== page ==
San Francisco

Fredric Hobbs

S. F. Art Center

In order to understand what Mr. Hobbs is doing today we have to turn back the clock a bit to a prior episode where we find him inside one of his monster sculptures, on wheels, as it creeps along the gallery floor. Hobbs powered the piece himself with the aid of a few simple devices. From this simple beginning it was a logical step to have a sculpture that moved without the aid of man (or animal).

After a number of false starts a Fiat motor car was secured upon whose girth would rest what was later called a “Parade,” or a parade sculpture. Hobbs used the auto as an armature upon which he put fiberglass and magnesite wings, fins, tunnels, flaps, multi-color emblems and finally a number of different hues varying from a deep red-purple to chromium yellow. From inside this doom buggy, recorded Spanish hillbilly music sounds for the benefit of passerby and rider. The construction of Hobbs’ truly mobile sculpture took between two and three months and at the end of the construction, with proper fanfare, Mr. Hobbs and a co-pilot drove the sculpture to New York City where it arrived without incident.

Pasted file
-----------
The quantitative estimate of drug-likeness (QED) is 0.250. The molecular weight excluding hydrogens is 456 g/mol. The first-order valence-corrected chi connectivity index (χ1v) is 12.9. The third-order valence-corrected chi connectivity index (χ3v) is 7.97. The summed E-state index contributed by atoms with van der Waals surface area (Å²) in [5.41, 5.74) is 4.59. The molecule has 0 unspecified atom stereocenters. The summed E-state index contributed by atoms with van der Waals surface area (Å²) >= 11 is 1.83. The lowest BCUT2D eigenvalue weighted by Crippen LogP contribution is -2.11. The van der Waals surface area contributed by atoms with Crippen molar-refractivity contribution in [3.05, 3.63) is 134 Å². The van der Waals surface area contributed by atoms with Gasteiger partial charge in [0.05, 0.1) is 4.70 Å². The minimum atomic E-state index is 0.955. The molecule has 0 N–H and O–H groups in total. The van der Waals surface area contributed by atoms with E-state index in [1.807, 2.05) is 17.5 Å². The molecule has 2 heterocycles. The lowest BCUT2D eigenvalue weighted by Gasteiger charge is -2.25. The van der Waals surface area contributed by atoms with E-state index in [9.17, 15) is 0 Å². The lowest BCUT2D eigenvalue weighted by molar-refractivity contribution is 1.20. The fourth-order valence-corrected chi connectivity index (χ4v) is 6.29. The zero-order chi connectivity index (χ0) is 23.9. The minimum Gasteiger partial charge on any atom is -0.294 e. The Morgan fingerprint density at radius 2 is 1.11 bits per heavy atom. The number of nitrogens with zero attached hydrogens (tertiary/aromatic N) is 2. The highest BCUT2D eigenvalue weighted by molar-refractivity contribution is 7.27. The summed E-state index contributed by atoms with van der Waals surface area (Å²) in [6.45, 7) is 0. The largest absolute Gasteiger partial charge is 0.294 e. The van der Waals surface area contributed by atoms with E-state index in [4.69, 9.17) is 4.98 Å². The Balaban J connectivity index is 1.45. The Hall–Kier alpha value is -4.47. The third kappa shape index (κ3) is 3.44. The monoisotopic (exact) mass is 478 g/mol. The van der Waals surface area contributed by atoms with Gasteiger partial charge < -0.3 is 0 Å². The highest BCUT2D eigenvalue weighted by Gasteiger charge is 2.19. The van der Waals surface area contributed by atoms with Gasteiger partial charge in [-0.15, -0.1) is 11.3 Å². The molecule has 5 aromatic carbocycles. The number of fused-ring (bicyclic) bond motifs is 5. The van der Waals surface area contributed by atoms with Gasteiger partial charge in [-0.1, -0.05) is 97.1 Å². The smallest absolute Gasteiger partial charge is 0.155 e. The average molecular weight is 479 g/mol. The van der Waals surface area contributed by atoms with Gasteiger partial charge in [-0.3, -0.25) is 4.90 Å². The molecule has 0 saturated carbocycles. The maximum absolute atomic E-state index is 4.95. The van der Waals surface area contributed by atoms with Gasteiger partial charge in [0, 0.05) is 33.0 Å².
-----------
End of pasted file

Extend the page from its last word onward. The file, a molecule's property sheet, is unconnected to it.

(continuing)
James Monte